What with article 50, concluding a second close for our long income fund, spending time with a couple of new Asian clients in both Central Europe and the far more glamorous Midlands, it has certainly been an interesting (and rather tiring) few days.
So what of Article 50, what does it really mean for the UK economy and particularly the UK property market? Well the honest answer is that I have absolutely no idea!! And, I might add, nor in my opinion does anyone else. What I do believe is that the next two to three years will see a fair number of bumps in the road and, at least in the short term, a decline in tenant demand in those markets which are financially driven (notably the City and Canary Wharf). However, a combination of the sterling exchange rate and the on-going upheaval in other international markets (notably the "Donald" effect in the States) has undoubtedly led to a bit of a resurgence in overseas demand for UK real estate. This says an awful lot about the relative liquidity and transparency of the UK property market, as well as our political stability and consistency of rule of law; positives which make our market well placed relative to many other competing international cities.
In the very short term, we are probably slightly more positive about UK property returns than the consensus, with our best estimate as a House being that total returns for 2017 will be circa 6% average across the market. However, on a far more positive note, I genuinely believe that in the medium to long term, when Brexit is nothing more than a fond memory (and, who knows, perhaps even a reality show starring ex-Politicians Nigel, David, Jeremy and Boris), the UK will retain its status as a top tier target for investors from around the world.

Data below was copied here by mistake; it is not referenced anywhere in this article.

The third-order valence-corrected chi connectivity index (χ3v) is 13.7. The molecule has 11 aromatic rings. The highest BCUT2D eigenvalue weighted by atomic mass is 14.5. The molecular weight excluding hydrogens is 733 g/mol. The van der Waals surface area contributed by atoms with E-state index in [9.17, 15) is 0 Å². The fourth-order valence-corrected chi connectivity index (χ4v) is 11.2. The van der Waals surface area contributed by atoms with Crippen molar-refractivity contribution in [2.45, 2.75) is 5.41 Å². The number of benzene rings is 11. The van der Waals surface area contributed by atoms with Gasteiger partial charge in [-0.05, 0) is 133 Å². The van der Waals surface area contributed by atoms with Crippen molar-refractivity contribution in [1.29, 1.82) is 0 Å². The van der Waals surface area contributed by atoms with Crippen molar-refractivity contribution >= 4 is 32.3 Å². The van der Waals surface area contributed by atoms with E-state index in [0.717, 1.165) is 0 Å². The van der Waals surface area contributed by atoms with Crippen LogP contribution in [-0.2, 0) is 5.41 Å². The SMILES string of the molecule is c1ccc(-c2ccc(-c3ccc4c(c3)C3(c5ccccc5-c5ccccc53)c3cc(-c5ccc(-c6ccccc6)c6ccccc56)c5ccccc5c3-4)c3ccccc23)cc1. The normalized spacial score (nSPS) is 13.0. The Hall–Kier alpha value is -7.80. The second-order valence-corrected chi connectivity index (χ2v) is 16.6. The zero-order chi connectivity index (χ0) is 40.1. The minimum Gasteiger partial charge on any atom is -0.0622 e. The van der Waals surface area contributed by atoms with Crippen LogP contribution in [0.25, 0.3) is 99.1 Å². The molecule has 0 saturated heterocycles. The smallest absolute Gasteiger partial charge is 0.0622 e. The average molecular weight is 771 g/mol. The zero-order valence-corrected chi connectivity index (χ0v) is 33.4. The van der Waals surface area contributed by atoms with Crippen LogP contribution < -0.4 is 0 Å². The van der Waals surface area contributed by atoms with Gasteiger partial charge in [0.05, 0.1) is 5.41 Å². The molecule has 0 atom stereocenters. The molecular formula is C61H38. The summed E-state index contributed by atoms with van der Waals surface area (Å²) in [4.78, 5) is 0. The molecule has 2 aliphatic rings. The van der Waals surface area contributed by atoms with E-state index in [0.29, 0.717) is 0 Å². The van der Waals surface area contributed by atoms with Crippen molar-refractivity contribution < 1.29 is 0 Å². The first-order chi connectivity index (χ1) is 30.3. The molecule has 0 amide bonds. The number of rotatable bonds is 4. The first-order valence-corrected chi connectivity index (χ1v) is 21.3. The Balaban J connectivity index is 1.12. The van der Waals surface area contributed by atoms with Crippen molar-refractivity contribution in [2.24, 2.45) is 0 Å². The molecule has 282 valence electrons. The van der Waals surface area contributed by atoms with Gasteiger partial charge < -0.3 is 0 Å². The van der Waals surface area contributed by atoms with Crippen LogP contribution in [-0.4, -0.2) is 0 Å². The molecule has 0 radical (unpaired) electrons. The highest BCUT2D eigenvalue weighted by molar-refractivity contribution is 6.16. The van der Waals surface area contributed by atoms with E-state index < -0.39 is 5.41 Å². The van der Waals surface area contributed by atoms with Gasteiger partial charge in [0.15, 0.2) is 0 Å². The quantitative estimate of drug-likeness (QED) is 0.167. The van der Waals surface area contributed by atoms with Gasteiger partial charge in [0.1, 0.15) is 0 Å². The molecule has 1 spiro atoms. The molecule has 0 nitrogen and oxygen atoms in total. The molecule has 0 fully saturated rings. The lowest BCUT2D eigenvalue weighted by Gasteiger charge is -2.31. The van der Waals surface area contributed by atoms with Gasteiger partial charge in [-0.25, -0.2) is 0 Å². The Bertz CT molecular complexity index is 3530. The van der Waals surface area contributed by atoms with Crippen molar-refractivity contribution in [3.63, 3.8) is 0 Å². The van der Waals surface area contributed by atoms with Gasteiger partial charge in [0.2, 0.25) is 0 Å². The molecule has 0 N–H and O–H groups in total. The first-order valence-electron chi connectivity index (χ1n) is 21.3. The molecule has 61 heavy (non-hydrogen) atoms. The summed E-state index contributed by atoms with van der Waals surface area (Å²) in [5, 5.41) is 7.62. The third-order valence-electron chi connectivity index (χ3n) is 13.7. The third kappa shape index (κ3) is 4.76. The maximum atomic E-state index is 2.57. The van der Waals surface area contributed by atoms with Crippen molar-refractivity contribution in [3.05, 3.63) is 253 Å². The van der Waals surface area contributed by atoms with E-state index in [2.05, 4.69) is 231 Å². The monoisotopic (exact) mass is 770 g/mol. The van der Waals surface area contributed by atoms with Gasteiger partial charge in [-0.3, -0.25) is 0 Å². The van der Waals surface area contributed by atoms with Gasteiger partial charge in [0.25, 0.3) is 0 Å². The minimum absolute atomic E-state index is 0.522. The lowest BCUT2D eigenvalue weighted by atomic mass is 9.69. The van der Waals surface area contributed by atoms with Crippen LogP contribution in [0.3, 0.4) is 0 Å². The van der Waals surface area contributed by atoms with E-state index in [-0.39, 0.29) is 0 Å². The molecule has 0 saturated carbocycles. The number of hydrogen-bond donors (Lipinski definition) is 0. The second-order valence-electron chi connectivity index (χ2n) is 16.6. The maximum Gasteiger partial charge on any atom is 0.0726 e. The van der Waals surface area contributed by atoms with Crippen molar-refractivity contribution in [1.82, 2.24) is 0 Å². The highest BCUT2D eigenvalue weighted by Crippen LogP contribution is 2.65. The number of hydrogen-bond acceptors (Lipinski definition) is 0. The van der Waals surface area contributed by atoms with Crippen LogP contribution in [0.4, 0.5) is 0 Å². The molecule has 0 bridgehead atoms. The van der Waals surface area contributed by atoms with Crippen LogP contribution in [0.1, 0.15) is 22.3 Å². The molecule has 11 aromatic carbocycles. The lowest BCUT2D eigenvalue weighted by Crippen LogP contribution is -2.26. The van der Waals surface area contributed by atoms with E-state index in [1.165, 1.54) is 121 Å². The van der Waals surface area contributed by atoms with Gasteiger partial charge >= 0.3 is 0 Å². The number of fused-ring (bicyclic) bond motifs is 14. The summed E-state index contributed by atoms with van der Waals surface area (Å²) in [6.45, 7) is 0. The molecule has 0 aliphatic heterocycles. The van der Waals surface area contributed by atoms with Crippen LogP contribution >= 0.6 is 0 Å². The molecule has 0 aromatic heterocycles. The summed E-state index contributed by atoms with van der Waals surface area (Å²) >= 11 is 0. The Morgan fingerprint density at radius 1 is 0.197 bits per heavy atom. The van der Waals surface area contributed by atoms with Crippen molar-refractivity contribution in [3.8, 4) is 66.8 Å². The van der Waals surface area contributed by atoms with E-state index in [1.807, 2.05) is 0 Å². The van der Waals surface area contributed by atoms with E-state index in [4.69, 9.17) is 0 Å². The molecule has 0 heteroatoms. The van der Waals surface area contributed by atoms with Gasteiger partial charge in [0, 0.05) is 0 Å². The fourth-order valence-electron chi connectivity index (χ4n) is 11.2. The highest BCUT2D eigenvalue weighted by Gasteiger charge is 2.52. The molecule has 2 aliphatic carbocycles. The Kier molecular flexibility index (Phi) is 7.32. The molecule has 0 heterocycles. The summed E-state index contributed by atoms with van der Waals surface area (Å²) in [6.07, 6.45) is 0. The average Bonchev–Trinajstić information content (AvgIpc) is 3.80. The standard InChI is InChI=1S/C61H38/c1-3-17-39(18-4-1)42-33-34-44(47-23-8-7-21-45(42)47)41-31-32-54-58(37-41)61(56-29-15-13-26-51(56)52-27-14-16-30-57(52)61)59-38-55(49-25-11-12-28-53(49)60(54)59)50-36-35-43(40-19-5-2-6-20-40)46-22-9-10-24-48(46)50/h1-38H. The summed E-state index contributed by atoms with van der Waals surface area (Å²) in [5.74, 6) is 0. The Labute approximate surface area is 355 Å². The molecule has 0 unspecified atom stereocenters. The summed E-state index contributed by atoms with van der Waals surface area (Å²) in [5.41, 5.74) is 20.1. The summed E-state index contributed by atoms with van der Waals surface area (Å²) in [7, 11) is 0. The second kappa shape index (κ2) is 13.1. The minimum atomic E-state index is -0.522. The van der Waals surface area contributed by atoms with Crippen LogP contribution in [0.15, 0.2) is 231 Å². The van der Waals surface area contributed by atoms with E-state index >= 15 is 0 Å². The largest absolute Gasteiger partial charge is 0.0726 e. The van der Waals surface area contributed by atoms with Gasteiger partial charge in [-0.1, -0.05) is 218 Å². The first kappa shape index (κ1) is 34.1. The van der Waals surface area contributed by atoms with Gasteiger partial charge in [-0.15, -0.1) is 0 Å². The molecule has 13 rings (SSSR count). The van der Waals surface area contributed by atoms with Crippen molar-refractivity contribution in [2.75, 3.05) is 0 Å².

Looking forward over the next 12 months, here is my latest wish list for Santa’s little helper, our Theresa:
Let's get those bumps behind us as soon as possible.
Let's make sure we remain a tolerant, multicultural society, attracting top talent from throughout the world - the assault on a young immigrant in Croydon last weekend was, in my opinion, nothing short of shocking.
Let’s work much harder at rebalancing our economy and avoid this growing perception of “there is London and then there is everyone else”. However, with the risk of being controversial, the apparent focus by many on kicking the financial sector surely needs to stop, it is far too important for the future success of our economy. We should be looking to grow manufacturing, technology etc. side by side with the financial sector; this should not be an “either or” situation.
And, on a personal note, as someone who has Irish, English and Scottish heritage (I often wonder how many pure blood Scots, Welsh, Irish or English actually exist) I really do hope that we manage to keep the Union together.
Finally, I am pleased to report that we are just tying up a few administrative elements on our latest equity raise. More on this next week.